Repairing windows and doors doesn’t have to be a job for the specialist. Glass and frame repairs are possible on wooden framed windows but realistically only with single glazing, not double glazed windows.
Aluminium and PVCu double glazing window and door replacement or repair is probably best left to the manufacturers and may well require replacement windows, or at least sections. For these reasons we’ll concentrate on repairing single glazed wooden and metal framed windows and doors in this article.
Removing Glass for Repair
Repairing broken panes of glass in wooden or metal window frames is straightforward, although care is required. Carefully remove what’s left of the glass, wearing thick gloves and toughened goggles for protection. Covering the remaining part of the window with sticky tape will hold it together and minimise the risk of injury from cut edges or flying shards of glass. Use a knife and scraper to remove the rest of the putty, taking care not to damage the frame.
If the glass is being replaced in a door or window with a wooden frame, remove all the nails (also known as sprigs) that hold the glass in place. These can be thrown away, and probably should be, as replacements are easy to come by.
If you are working with a metal framed window or door you will find clips holding the glass into the frame. Take care to remove these without breaking or bending them so that they can be reused, as replacements are difficult to source. Clean out the channel and make sure any holes used to locate the clips are clean and clear. If necessary this is the ideal time to protect the window by rubbing down and removing old paint and recoating.
Repairing the Frame of a Window or Door
Repairing a wooden window frame may be trickier than a metal frame, but at least it is possible. If corrosion has attacked a metal frame has broken though at any point, the only sensible course of action is a replacement window.
With a wooden window or door frame the problems are likely to be rotten wood but it can be cut and chiselled out and replacement wood let into the frame. Obviously there will come a point when it’s too far gone and a replacement window is the only option but there’s a lot that can be done before that point. Once the replacement sections are in place, a good few coatings of primer then gloss paint will keep the elements at bay.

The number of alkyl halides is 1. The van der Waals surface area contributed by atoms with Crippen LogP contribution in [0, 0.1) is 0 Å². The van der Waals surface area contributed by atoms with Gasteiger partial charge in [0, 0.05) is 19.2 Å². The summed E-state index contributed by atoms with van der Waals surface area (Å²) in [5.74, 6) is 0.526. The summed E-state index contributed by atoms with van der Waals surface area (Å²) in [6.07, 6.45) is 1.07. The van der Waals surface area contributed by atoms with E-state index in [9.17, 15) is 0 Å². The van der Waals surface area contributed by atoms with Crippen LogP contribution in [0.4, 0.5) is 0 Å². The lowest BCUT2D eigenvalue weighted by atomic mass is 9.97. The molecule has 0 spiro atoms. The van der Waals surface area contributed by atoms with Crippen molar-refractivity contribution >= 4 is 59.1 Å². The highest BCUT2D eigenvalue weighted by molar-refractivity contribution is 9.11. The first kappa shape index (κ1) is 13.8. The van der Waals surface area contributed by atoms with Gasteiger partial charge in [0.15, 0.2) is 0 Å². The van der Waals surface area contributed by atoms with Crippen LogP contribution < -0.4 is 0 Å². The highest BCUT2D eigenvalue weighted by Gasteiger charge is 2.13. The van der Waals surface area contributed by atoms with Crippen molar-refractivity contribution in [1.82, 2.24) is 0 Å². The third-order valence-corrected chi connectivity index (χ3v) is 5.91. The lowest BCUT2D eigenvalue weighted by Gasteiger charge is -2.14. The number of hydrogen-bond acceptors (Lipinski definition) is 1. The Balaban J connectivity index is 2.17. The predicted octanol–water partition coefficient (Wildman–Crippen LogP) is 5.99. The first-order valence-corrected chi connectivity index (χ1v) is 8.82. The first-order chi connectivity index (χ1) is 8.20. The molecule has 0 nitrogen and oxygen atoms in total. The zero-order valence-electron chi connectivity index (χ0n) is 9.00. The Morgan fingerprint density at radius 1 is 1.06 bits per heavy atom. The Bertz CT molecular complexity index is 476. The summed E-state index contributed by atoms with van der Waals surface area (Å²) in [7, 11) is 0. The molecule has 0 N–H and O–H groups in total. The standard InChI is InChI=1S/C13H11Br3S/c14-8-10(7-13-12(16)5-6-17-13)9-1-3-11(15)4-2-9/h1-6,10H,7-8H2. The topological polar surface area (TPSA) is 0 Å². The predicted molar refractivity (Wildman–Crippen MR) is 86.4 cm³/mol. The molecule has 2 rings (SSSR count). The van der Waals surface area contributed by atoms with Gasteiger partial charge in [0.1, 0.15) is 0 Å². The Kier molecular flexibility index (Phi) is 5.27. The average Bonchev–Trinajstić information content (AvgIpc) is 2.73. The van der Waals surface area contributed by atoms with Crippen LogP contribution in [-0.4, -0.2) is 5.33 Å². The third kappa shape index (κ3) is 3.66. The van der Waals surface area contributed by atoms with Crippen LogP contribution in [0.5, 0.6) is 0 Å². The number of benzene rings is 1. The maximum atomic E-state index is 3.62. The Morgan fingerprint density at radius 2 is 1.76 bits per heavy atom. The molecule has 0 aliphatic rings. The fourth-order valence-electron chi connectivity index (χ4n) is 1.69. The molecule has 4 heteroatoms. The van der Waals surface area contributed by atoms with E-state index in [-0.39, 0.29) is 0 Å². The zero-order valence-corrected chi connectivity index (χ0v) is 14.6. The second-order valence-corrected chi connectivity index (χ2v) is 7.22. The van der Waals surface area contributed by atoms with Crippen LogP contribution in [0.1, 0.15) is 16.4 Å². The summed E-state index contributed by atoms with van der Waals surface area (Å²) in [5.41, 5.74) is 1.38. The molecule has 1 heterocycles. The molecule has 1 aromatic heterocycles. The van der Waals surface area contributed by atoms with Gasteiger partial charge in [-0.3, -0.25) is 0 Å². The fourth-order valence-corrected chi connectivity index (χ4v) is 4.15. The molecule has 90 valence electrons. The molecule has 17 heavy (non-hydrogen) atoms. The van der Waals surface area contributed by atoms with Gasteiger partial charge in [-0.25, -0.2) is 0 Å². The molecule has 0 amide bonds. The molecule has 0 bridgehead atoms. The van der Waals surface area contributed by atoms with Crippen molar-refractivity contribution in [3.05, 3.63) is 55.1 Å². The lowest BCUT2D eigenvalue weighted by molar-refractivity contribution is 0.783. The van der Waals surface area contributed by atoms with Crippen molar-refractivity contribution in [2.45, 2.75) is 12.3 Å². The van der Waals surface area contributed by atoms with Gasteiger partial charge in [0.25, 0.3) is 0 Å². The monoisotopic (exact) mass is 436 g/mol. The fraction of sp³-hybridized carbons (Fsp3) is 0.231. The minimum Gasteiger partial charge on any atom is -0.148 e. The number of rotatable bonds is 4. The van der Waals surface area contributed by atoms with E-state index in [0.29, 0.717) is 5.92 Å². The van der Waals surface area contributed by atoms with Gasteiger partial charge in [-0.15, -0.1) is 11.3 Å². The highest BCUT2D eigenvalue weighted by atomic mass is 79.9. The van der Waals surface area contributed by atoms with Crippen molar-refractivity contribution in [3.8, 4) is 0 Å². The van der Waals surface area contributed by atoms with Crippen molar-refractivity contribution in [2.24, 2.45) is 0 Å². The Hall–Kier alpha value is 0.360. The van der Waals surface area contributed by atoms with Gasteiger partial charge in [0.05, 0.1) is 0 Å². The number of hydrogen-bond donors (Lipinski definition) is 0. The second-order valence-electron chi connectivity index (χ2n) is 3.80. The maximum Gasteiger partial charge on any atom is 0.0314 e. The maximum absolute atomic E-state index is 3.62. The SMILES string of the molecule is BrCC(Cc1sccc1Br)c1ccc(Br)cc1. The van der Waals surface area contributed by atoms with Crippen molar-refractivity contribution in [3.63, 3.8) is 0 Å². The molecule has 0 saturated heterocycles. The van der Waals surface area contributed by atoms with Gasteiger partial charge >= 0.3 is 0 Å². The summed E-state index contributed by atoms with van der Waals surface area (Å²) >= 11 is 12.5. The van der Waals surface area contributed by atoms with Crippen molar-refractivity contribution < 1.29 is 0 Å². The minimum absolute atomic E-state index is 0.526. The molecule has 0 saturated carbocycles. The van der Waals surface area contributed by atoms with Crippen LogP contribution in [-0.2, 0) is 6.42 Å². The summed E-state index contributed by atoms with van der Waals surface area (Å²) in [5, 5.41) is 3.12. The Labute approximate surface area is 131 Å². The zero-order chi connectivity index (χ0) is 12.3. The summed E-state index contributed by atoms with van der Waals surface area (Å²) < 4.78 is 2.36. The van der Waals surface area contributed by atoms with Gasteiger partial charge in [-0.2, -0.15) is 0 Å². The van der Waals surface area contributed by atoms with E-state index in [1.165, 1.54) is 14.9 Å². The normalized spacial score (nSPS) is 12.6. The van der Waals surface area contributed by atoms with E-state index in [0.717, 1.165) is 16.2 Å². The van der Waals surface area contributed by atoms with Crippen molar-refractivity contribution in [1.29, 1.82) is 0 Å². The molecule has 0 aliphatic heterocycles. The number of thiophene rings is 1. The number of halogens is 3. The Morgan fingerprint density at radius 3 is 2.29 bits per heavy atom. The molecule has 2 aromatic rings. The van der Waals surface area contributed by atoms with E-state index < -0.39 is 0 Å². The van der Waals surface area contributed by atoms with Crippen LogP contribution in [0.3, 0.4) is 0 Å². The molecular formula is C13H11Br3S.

Setting in Replacement Panes
Once everything is ready, offer up your replacement pane of glass, which you should have had cut to size by the glazier. Allow 3mm less all round with a wooden framed pane to allow for the natural expansion and contraction of the wood through the seasons. It should fit well but not catch on the frame.
Assuming it fits, take it out and prepare the putty, making sure you get the right one to match your frame, wood or metal, although there are now some makes that are suitable for both. Prepare the putty according to the manufacturer’s instructions.
Place a bead of putty all around the inside of the channel where the pane will sit and set the pane against the frame, pressing at the sides, not the centre, as you may break the new pane. Then secure the pane either with clips, for a metal frame, or sprigs, if it’s wood. Tap the sprigs in gently with a chisel edge which can be slid on to the sprig head with a piece of card between the chisel and the pane for protection.
Finishing Off the Repair or Replacement
Once the pane is secure, add more putty to the exterior surface of the frame and smooth in with a putty knife. Aim to create a 45 degree slope with neat corners to help rain drain away. Once the putty has hardened, which can take a week or more depending on the weather, the surface can be painted. Allow the paint to overlap the putty onto the glass for a millimetre or two all the way round the frame, this creates a seal to stop water working its way behind the putty.